'Selective leak was designed to damage career,' says O'Sullivan
Former Garda commissioner Nóirín O'Sullivan has claimed the "deliberate, selective leaking" of part of a transcript from the O'Higgins Commission was designed to "do maximum damage" to her.
Ms O'Sullivan said she felt "completely isolated" after then-tánaiste Frances Fitzgerald did not express confidence in her in the wake of a newspaper report which claimed her legal team had been instructed to accuse whistleblower Maurice McCabe of malice at the commission.
She told the Disclosures Tribunal she felt she would have to consider her position if Ms Fitzgerald did not back her publicly. She said the story in May 2016 led to days of "frenzied activity" during which she was used as "a political football".
Ms O'Sullivan said a three-minute portion of the commission's proceedings had been leaked, giving an inaccurate picture of what had occurred.
While she did give instructions to lawyers to challenge Sgt McCabe's motivation and credibility, she insisted she did not suggest any bad faith on his part or question his integrity.
She said she had been unable to respond in a comprehensive way to the media report as evidence at the commission was heard in private.
"Deliberate and selective leaks were put into the media in a situation where I could not respond and to do the maximum damage to my position and reputation," she said.
Ms O'Sullivan said she had been faced with suggestions she had in some way, for improper motives, attempted to impugn Sgt McCabe by using the innuendo of a sexual allegation.
The tribunal heard Ms Fitzgerald did not express confidence in her despite being asked on a number of occasions during an interview on RTÉ's 'Prime Time'.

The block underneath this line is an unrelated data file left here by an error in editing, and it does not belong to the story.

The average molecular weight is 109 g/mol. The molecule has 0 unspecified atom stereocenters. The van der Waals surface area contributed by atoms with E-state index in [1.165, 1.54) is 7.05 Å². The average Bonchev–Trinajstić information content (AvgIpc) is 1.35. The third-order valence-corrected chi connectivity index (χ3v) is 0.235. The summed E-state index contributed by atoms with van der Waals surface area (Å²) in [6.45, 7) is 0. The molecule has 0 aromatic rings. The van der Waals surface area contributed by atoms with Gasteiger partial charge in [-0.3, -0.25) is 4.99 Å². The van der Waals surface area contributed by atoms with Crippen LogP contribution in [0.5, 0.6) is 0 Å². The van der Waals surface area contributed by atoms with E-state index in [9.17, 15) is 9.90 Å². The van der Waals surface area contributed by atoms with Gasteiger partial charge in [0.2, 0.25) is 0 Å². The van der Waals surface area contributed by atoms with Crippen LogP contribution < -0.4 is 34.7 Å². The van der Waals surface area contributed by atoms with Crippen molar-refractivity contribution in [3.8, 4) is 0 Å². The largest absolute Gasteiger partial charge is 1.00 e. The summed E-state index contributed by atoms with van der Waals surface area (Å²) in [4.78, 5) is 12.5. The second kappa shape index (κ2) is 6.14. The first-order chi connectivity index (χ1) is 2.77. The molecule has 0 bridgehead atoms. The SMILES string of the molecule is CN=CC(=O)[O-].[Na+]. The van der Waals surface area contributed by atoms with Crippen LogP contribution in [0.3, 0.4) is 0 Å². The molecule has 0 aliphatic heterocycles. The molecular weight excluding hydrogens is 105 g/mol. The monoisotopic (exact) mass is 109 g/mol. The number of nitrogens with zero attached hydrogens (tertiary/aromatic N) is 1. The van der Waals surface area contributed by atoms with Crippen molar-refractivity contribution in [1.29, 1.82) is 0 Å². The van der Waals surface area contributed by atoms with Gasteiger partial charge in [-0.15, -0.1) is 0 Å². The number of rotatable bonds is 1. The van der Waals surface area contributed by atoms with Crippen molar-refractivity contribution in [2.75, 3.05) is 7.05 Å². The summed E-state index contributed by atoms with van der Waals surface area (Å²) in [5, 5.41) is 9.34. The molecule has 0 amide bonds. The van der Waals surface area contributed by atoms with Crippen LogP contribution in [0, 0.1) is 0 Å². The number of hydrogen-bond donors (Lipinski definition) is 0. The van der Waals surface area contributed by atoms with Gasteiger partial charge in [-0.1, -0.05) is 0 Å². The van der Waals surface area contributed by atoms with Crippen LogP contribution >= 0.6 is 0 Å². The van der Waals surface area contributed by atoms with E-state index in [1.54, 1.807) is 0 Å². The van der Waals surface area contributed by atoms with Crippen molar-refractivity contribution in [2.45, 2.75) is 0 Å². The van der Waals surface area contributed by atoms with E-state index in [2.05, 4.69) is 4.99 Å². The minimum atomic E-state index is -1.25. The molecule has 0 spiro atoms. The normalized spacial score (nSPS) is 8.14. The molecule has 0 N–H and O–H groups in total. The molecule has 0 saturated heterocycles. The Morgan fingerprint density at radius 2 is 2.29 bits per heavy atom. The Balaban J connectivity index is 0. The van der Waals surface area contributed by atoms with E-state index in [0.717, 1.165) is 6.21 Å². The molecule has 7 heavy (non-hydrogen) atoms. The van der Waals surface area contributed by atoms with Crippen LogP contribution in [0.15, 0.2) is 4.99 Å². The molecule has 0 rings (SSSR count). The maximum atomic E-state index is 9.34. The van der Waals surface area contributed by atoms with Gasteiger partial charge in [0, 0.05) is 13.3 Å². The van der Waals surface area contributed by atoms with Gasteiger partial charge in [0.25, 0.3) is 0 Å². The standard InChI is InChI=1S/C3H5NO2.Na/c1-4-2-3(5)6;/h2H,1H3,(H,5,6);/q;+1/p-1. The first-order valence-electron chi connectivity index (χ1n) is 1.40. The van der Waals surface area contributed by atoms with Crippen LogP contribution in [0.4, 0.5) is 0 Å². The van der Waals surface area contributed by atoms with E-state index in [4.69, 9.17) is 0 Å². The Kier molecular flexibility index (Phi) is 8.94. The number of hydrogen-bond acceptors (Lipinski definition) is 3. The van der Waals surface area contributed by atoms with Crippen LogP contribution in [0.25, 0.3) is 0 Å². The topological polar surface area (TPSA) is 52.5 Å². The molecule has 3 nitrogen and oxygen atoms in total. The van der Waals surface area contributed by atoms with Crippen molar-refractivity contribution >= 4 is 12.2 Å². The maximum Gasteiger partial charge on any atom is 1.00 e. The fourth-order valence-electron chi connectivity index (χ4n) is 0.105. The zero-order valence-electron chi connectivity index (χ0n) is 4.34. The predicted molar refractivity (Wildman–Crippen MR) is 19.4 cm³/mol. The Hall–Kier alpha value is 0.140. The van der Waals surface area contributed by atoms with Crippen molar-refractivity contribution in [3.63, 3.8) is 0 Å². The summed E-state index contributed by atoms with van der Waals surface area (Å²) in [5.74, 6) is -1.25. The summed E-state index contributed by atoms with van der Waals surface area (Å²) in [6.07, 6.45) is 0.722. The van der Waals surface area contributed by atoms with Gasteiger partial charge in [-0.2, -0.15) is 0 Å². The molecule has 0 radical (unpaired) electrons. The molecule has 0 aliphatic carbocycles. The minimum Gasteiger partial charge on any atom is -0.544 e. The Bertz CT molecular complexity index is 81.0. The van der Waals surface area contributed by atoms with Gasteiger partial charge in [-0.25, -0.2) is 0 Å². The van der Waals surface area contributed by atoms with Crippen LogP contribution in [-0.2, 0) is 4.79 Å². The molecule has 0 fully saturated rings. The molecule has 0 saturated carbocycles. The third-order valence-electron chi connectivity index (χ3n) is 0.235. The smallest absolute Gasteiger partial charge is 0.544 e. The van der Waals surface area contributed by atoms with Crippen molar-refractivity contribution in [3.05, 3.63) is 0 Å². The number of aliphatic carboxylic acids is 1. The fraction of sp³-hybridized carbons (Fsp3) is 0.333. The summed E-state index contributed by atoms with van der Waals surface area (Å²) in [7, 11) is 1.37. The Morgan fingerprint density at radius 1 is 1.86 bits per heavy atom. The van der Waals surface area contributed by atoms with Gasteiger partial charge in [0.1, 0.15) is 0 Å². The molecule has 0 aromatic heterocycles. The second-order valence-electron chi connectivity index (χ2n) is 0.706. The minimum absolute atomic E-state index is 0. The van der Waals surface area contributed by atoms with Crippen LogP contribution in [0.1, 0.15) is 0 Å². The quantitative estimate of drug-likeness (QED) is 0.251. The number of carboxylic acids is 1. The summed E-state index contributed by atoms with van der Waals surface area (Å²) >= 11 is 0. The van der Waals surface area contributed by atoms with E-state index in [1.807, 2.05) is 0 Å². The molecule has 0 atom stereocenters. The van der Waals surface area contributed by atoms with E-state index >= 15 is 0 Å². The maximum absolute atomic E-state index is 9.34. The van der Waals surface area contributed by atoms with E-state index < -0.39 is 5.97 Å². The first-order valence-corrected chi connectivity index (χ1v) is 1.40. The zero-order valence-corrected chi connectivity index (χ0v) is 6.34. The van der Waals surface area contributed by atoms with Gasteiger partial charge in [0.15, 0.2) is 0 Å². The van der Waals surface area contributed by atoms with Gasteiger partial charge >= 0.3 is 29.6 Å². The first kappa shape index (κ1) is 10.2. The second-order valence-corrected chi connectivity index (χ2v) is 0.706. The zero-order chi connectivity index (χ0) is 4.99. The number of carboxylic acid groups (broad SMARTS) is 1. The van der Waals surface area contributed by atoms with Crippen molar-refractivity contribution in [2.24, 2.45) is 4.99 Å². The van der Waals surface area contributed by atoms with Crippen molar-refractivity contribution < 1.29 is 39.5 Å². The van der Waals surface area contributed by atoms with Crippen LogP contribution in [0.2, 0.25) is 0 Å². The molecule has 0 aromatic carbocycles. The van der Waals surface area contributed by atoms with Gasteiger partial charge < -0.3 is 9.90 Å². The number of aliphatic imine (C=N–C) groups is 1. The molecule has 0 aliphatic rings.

The following morning, May 18, Ms O'Sullivan sent a series of emails to the tánaiste, including what appeared to be a draft statement that could be read in the Dáil.
- Read more: 'I acted on legal advice when I challenged McCabe’s credibility,' O'Sullivan tells Disclosures Tribunal
This statement contained the legal advice Ms O'Sullivan had relied on when making the decision to challenge Sgt McCabe. It also contained a line expressing confidence in the commissioner.
However, Ms Fitzgerald did not read the statement in the Dáil and instead sought a meeting with Ms O'Sullivan. The tánaiste did not agree with releasing the legal advice due to the precedent this would set.
Ms O'Sullivan denied she had drafted a statement for the tánaiste to read.
She said she had in fact been drafting a statement for herself and may well have referred to herself in the third person. This is what she sent to the minister as "points of information", she said. Ms O'Sullivan said the email contained facts the tánaiste could choose to rely on.
The tribunal heard that a further letter was drafted by Department of Justice assistant secretary Ken O'Leary for Ms O'Sullivan to send to the minister outlining what had occurred at the O'Higgins Commission.
Several drafts of this letter were sent back and forward between the commissioner's team and the department.
Public relations adviser Terry Prone was also consulted on the structure of the letter.
One draft of the document was labelled "last chance saloon" in an email sent by Deputy Commissioner John Twomey.
Ms O'Sullivan denied Mr O'Leary had vetted the letter, but said he had contributed to it. "I felt it was the most important letter of my career," she said. "I felt my reputation and my position as Garda commissioner was dependent on it."